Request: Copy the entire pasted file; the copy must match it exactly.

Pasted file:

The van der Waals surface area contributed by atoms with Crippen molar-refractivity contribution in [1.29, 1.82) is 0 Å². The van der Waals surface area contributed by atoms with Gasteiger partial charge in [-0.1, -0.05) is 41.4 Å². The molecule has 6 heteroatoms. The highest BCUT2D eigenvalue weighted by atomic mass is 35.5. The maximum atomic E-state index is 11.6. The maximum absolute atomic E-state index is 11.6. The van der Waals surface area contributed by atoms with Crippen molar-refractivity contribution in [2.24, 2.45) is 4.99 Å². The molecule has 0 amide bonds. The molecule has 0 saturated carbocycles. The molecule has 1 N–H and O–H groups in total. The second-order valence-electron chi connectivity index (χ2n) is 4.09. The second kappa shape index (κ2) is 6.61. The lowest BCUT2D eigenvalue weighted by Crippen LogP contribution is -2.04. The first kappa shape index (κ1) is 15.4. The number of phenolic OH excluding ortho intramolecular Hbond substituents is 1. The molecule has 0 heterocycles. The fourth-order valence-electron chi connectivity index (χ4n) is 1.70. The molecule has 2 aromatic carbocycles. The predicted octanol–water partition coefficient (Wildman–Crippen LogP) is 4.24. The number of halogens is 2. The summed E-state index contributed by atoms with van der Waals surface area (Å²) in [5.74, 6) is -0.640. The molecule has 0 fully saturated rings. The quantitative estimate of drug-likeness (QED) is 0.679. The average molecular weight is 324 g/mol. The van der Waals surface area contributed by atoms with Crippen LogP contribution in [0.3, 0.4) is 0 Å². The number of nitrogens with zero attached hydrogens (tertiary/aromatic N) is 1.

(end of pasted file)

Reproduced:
The van der Waals surface area contributed by atoms with Crippen molar-refractivity contribution in [1.29, 1.82) is 0 Å². The van der Waals surface area contributed by atoms with Gasteiger partial charge in [-0.1, -0.05) is 41.4 Å². The molecule has 6 heteroatoms. The highest BCUT2D eigenvalue weighted by atomic mass is 35.5. The maximum atomic E-state index is 11.6. The maximum absolute atomic E-state index is 11.6. The van der Waals surface area contributed by atoms with Crippen molar-refractivity contribution in [2.24, 2.45) is 4.99 Å². The molecule has 0 amide bonds. The molecule has 0 saturated carbocycles. The molecule has 1 N–H and O–H groups in total. The second-order valence-electron chi connectivity index (χ2n) is 4.09. The second kappa shape index (κ2) is 6.61. The lowest BCUT2D eigenvalue weighted by Crippen LogP contribution is -2.04. The first kappa shape index (κ1) is 15.4. The number of phenolic OH excluding ortho intramolecular Hbond substituents is 1. The molecule has 0 heterocycles. The fourth-order valence-electron chi connectivity index (χ4n) is 1.70. The molecule has 2 aromatic carbocycles. The predicted octanol–water partition coefficient (Wildman–Crippen LogP) is 4.24. The number of halogens is 2. The summed E-state index contributed by atoms with van der Waals surface area (Å²) in [5.74, 6) is -0.640. The molecule has 0 fully saturated rings. The quantitative estimate of drug-likeness (QED) is 0.679. The average molecular weight is 324 g/mol. The van der Waals surface area contributed by atoms with Crippen LogP contribution in [0.3, 0.4) is 0 Å². The number of nitrogens with zero attached hydrogens (tertiary/aromatic N) is 1.